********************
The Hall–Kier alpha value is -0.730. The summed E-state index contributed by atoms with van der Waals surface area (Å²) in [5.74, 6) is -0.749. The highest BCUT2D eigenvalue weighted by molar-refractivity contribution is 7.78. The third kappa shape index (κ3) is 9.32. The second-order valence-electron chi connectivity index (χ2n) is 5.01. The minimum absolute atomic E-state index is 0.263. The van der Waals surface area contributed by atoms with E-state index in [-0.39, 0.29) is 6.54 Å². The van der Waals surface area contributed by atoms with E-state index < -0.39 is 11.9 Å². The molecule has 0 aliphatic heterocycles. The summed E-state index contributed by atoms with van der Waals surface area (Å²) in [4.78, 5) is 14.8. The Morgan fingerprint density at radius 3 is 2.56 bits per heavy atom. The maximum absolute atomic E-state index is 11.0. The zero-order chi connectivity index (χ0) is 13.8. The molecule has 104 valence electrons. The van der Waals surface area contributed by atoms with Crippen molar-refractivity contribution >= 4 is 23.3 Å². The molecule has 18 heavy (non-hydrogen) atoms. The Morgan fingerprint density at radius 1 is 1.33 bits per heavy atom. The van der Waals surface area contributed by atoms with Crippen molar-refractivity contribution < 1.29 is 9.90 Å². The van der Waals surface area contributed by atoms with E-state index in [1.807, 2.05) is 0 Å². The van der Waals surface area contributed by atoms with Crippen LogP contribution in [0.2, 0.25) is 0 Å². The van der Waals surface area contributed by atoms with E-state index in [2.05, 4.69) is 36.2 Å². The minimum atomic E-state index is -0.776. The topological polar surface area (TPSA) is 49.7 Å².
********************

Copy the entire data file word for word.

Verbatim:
The Hall–Kier alpha value is -0.730. The summed E-state index contributed by atoms with van der Waals surface area (Å²) in [5.74, 6) is -0.749. The highest BCUT2D eigenvalue weighted by molar-refractivity contribution is 7.78. The third kappa shape index (κ3) is 9.32. The second-order valence-electron chi connectivity index (χ2n) is 5.01. The minimum absolute atomic E-state index is 0.263. The van der Waals surface area contributed by atoms with E-state index in [-0.39, 0.29) is 6.54 Å². The van der Waals surface area contributed by atoms with E-state index < -0.39 is 11.9 Å². The molecule has 0 aliphatic heterocycles. The summed E-state index contributed by atoms with van der Waals surface area (Å²) in [4.78, 5) is 14.8. The Morgan fingerprint density at radius 3 is 2.56 bits per heavy atom. The maximum absolute atomic E-state index is 11.0. The zero-order chi connectivity index (χ0) is 13.8. The molecule has 104 valence electrons. The van der Waals surface area contributed by atoms with Crippen molar-refractivity contribution >= 4 is 23.3 Å². The molecule has 18 heavy (non-hydrogen) atoms. The Morgan fingerprint density at radius 1 is 1.33 bits per heavy atom. The van der Waals surface area contributed by atoms with Crippen molar-refractivity contribution < 1.29 is 9.90 Å². The van der Waals surface area contributed by atoms with E-state index in [1.807, 2.05) is 0 Å². The van der Waals surface area contributed by atoms with Crippen LogP contribution in [0.2, 0.25) is 0 Å². The van der Waals surface area contributed by atoms with E-state index in [2.05, 4.69) is 36.2 Å². The minimum atomic E-state index is -0.776. The topological polar surface area (TPSA) is 49.7 Å².